The issue is now before a Florida court as a civil suit, brought by a Muslim housewife, Sultanna Freeman and the state ACLU. Ms. Freeman wears a niqab, an Islamic veil that covers her entire head except for her eyes. Her religious beliefs dictate that she not reveal her face to strangers or men outside the family.
Though Florida says it wants to accommodate drivers from various cultures, it draws the line at ID photos that are, in effect, useless for identification. The state allowed a veiled photo when Ms. Freeman first applied for a license, before the terror attacks of Sept. 11. But now it wants her to pose for a full facial picture like all other drivers. In late June, a Florida judge ruled that Ms, Freeman could proceed with her suit against the state.
Robert Sanchez of Florida's department of highway safety and motor vehicles raised the common-sense objection to a veiled photo: Police need to know that the person presenting the photo is the person pictured on it. He adds that law enforcement often requires people to do things that offend modesty or religious principles, for instance, submitting to a strip search. Ms. Freeman's lawyers argue that 12 states do not require photos if religious objections are raised.
As a matter of public policy, Florida has a strong case. Having drivers' faces visible in license photos is an obvious issue of public safety, particularly after the events of 9/11. Presumably even the most diversity-minded public officials will have trouble coming out in favor of ID photos that leave faces almost totally obscured.
Imagine that a woman in front of you at an airport security check is wearing a veil. She presents as her legal ID a Florida license showing only her eyes. The airport security personnel have no way of knowing whether the license is actually hers, so they don't really know who she is. But out of cultural sensitivity, they wave her through anyway. Do you really want to fly on that plane?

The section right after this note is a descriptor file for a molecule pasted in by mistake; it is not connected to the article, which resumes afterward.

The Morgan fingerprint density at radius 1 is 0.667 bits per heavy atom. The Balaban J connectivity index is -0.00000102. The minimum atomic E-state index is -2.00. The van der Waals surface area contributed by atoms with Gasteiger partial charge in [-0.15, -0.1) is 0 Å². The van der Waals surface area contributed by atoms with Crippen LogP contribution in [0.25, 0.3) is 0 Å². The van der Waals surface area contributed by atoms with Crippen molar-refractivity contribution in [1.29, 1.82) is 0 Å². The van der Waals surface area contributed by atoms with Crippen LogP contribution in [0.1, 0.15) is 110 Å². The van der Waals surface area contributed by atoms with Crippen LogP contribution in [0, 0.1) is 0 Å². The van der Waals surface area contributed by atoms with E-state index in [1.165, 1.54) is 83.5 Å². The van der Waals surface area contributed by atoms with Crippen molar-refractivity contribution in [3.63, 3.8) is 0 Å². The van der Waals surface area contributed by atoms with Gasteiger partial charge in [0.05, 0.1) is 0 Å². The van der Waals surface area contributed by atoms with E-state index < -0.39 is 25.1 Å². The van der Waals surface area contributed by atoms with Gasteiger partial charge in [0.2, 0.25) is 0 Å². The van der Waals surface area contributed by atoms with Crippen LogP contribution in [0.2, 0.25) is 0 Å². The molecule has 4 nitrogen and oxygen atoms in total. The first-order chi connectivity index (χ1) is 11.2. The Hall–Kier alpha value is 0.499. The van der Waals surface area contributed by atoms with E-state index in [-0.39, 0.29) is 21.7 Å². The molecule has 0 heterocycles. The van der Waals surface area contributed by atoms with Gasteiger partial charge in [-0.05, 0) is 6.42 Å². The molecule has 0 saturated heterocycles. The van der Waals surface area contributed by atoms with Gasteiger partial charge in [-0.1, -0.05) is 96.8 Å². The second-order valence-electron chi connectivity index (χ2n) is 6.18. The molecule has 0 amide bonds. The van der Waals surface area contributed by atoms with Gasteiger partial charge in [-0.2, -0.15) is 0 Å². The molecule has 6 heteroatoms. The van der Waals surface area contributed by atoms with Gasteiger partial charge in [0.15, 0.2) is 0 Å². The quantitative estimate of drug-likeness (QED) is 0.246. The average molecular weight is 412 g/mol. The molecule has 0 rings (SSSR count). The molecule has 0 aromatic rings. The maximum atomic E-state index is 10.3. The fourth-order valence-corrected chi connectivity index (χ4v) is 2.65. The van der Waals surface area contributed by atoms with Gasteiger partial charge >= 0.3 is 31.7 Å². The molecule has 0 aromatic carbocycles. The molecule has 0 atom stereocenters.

Though Florida has a Religious Restoration Act that protects the rights of religious objectors, Ms. Freeman's argument is unlikely to prevail. In 1992 the U.S. Supreme Court tilted narrowly but decisively against exemptions. In a 5-4 decision in 1992, the court ruled against two men penalized for religious use of peyote. In effect, says constitutional scholar Arthur Eisenberg of the New York Civil Liberties Union, the court ruled that "except for laws directed exclusively or discriminatorily at religious beliefs and practices, free exercise (of religion) claims deserve no serious judicial consideration at all."
The following year, Congress passed the Religious Freedom Restoration Act, intending to trump the court. But the court had the last word, declaring the act unconstitutional and leaving the anti-exemption ruling in place.
A court ruled that Singh could keep wearing it in school as long as it is securely enclosed in a wooden sheath, tied shut and worn under his shirt. But still, the dagger is a weapon brought to class every day, so Quebec is appealing the court decision.
In the United States, a challenge to the Sikh dagger in schools would immediately broaden into a church-state issue: by allowing a weapon because it is a religious symbol, schools would be preferring religion to non-religion, unless it allowed other weapons on grounds of conscientious but non-religious objections. If so, a challenge to the Sikh dagger could put all no-weapons school policies in jeopardy.
All diversity exemptions tend to sound benign, but many are highly questionable and headed for court.